My Rating: 5 out of 10

Released: July 18, 1986

Runtime: 1Hour 34Minutes

Rated R

Director: Richard Wenk

Studio: New World Pictures

Available: DVD, Amazon Instant Video

The Steagle (1971)

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By Richard Winters

My Rating: 5 out of 10

4-Word Review: Living out his fantasies.

The year is 1962 and the Cuban missile crisis is in full-throttle. The threat of a possible nuclear war has everyone on edge and having to hear about it every night on the news just makes things worse. Harold (Richard Benjamin) decides to use this opportunity to ‘escape’ from his drab existence. Both his marriage to Rita (Cloris Leachman) and his job as a college professor have grown stale. If the end is near then Harold wants to live-it-up to the fullest, so he travels to Vegas, has sex with hot women while also living out other outrageous fantasies.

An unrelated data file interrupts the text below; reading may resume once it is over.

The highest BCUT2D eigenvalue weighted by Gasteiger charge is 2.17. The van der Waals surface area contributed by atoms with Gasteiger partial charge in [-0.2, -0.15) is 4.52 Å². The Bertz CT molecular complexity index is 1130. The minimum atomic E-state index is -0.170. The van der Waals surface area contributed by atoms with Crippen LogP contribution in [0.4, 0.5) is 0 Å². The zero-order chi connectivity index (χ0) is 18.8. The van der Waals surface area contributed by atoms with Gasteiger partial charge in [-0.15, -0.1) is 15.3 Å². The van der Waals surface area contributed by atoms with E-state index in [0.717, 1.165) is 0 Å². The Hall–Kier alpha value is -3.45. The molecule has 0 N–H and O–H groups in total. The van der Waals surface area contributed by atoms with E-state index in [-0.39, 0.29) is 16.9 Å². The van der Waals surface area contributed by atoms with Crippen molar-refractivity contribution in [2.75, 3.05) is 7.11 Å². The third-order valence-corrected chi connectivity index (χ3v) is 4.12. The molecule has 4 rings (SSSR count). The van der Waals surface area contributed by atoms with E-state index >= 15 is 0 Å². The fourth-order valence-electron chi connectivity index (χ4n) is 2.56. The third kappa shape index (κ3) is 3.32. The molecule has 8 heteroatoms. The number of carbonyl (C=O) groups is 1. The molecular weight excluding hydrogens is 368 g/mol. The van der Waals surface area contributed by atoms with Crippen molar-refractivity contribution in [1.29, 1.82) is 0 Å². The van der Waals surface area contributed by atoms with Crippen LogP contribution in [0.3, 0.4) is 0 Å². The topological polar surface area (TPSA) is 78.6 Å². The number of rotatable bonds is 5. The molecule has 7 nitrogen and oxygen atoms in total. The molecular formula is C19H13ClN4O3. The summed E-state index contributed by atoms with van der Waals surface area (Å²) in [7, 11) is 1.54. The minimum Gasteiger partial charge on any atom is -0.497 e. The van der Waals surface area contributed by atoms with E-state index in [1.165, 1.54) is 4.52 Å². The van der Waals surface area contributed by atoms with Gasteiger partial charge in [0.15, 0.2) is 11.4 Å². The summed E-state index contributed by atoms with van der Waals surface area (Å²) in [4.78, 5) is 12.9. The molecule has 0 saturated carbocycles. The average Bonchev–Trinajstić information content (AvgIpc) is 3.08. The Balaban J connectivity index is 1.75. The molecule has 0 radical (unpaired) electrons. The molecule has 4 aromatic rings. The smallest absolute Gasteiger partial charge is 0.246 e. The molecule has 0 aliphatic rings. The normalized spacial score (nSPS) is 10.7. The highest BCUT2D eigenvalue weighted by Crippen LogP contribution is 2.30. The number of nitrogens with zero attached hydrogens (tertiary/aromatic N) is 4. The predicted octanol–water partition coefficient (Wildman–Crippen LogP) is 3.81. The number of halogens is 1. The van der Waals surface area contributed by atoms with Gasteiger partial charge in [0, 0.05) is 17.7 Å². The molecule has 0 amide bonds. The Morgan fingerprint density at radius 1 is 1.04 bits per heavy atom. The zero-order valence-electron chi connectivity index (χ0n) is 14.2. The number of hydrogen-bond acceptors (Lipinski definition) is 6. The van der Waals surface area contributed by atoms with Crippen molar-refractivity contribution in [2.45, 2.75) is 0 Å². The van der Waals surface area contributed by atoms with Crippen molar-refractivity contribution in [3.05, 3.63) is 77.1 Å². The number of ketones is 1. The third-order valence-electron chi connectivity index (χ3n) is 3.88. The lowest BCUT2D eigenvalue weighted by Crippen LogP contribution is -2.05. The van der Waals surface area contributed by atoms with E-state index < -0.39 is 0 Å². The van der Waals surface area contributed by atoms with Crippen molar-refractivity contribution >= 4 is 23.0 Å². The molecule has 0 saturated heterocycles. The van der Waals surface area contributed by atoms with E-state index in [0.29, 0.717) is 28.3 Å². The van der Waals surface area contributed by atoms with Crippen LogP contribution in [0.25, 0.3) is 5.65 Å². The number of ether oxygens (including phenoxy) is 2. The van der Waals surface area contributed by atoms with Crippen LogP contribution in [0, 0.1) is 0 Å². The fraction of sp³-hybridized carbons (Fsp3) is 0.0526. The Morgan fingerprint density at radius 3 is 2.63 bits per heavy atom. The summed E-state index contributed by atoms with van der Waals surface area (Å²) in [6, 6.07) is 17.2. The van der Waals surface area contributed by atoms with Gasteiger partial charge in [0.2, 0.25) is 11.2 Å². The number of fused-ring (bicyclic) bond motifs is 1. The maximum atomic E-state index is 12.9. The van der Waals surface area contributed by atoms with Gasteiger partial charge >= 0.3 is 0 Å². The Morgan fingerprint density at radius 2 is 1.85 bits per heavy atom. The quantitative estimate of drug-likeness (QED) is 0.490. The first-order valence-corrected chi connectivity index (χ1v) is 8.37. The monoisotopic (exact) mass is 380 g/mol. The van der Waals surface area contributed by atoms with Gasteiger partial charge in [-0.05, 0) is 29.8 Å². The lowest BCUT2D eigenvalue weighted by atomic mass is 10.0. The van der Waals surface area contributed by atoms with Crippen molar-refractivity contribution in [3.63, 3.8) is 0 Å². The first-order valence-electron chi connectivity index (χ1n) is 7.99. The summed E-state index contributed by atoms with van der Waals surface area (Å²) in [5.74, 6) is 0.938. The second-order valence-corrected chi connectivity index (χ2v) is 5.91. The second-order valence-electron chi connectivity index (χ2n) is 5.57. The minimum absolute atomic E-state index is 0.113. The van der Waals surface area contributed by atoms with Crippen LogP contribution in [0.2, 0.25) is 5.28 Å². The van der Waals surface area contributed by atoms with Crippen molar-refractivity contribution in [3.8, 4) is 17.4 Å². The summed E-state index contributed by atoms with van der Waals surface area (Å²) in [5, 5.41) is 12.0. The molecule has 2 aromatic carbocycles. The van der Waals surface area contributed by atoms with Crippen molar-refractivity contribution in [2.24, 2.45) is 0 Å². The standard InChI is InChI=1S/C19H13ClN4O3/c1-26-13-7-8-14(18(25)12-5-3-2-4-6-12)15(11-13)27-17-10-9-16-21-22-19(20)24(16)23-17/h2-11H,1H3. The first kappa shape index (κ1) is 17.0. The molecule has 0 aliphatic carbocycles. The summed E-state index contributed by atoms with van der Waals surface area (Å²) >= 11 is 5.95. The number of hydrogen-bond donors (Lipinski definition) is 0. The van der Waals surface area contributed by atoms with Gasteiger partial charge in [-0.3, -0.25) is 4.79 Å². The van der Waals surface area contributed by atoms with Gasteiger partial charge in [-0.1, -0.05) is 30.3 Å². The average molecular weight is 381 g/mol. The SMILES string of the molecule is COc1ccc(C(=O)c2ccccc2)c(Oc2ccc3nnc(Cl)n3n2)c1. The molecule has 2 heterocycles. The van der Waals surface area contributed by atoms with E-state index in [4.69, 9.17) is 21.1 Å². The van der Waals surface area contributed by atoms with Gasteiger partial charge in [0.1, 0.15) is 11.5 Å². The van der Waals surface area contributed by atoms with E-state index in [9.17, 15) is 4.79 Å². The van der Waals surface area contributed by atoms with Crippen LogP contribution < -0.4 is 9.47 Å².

The film was directed by award-winning set designer Paul Sylbert and for the most part, at least at the beginning, is right on-target. The mood and design looks authentically like the early ‘60s and the story nicely taps into the secret fantasy life that most likely harbor in the back-of-the-minds of just about every middle-age person out there. The viewer effectively feels Harold’s frustration during the first half and then just as effectively feels the rush when he finally decides to break free and go wild.